Miss Conduct

Dinner plate tectonics

Addressing eruptions over overeager busboys, plus mooching in-laws.

By Robin Abrahams
June 28, 2009
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I was recently at a restaurant with eight people. When half of us had finished eating, the waiter and busboy began clearing away the dirty plates. One person became upset and stated this was “unacceptable,” even demanding to see the manager. I was the only person at the table who didn’t seem bothered -- I appreciate sitting for a bit after a meal and don’t want dishes or food in front of me. Must a server wait until everyone has finished his or her meal before clearing the plates (or asking to)? E.M. / Duxbury All diners’ plates should be cleared together, whether at home or at a restaurant. The idea is that doing it this way avoids bringing attention to those folks who eat slower, or faster, or less, or more than everyone else at the table. That said, and as a person who eats about as much about as briskly as anyone else, I’m with you. I don’t like dirty dishes and food scraps in front of me, either, so I never say anything when a server swoops my plate away while my dining companions are still eating. If I did want to say something, a simple and pleasant “Can you please leave these until everyone is finished?” would suffice. Losing one’s composure and creating a scene as your friend did is a ridiculous overreaction likely to leave an unpleasant emotional residue over the evening that can’t be blithely scraped away like so many stray focaccia crumbs.

My fiance has a large family, and we all get together for dinner once a month or so. When the restaurant bill comes, his mother and sister always play cute and dodge the bill, expecting us and whoever else is present to pay, which we simply can’t afford. My fiance agrees this is unfair but feels obligated to indulge his mother, and I feel it isn’t yet my place to speak up. How do we nip this in the bud diplomatically? Or am I being a jerk? We have already pushed for more home gatherings and cheaper restaurants, but they are still mooching. P.S. / Cambridge You’re not being a jerk; your future mother- and sister-in-law (as you suspect) are. You’re not obligated to break your own budget buying your in-laws dinner. Some basic rules of conduct need to be set, and set now. If you plan on having kids, you’ll need to have established some boundaries with Grandma. (And if you don’t, you’ll need even stronger boundaries to keep her from nagging you relentlessly for grandkids.) This means that you don’t “push for” anything; you cheerfully and implacably tell Mesdames Moochers how things are going to be. Those who pay the bills make the rules. Didn’t you know that? The next time family dinner rolls around, explain that it’s a potluck at your place or the Sunday buffet at Chang’s Cheap & Cheerful Chinese. Repeat “Sorry, cutting back” as often as necessary until the phrase has lost all meaning and become a random string of syllables in your mind. The spongers will get on board sooner or later.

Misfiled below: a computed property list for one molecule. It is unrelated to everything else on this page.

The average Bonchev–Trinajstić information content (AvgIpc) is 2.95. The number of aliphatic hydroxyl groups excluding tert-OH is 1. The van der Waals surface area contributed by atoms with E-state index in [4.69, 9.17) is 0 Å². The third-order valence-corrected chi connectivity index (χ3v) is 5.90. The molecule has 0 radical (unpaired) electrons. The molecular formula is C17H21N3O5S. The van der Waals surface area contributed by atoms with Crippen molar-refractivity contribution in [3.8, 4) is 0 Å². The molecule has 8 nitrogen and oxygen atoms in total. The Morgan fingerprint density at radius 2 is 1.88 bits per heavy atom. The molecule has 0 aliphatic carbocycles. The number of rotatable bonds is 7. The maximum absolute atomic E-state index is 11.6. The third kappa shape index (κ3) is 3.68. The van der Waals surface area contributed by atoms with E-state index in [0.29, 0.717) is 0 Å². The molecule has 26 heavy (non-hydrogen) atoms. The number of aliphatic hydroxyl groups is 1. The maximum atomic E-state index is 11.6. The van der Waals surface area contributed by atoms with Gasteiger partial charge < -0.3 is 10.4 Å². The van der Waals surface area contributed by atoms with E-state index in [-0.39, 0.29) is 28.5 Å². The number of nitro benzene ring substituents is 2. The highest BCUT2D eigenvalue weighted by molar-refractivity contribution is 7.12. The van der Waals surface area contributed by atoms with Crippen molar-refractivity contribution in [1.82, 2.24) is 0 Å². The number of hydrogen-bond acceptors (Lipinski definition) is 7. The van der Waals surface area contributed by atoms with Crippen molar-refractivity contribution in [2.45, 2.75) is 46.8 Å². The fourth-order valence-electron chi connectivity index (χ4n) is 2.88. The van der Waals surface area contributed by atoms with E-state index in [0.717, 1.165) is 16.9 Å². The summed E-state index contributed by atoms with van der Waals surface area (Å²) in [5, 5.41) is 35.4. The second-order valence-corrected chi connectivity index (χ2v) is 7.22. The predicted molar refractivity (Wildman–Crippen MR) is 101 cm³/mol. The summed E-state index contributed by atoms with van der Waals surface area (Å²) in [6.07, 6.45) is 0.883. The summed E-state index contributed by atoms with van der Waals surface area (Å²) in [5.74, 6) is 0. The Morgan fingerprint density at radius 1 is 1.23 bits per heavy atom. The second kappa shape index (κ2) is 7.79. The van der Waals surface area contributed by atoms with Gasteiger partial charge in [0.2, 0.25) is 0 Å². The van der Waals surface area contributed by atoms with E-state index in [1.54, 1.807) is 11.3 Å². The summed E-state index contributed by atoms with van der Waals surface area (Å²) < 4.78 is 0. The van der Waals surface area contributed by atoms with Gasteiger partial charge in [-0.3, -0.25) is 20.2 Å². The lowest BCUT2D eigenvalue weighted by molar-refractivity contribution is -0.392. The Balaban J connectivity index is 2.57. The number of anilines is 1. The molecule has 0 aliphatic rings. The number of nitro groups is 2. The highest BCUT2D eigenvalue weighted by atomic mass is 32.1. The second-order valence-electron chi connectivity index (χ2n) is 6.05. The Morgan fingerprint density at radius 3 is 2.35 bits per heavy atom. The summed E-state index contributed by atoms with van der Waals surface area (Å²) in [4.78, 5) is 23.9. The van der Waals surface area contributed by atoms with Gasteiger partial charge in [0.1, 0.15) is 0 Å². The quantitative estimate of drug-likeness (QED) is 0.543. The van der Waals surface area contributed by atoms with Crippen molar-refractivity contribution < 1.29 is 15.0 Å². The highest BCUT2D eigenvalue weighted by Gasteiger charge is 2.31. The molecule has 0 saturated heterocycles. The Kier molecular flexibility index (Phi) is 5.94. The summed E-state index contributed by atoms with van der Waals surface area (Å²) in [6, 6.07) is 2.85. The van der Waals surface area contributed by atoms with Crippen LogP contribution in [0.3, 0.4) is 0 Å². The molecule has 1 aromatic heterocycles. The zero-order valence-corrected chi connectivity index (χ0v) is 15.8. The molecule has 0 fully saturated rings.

This is how things could work if you and your fiance were on the same page, but you aren’t. And your mother-in-law’s behavior has obviously been accepted not just by your fiance, but by the other members of the family as well. You say your fiance is unhappy with the situation but feels he can’t say anything. That’s your real problem: not an overbearing mother-in-law, but a son who can’t say no to her. I think the two of you ought to have some serious conversations about filial obligation and how you should handle it as a couple if and when the needs of your parents conflict with those of your own family.

Miss Conduct is Robin Abrahams, a Cambridge-based writer with a PhD in psychology. Her new book is Miss Conduct’s Mind Over Manners.

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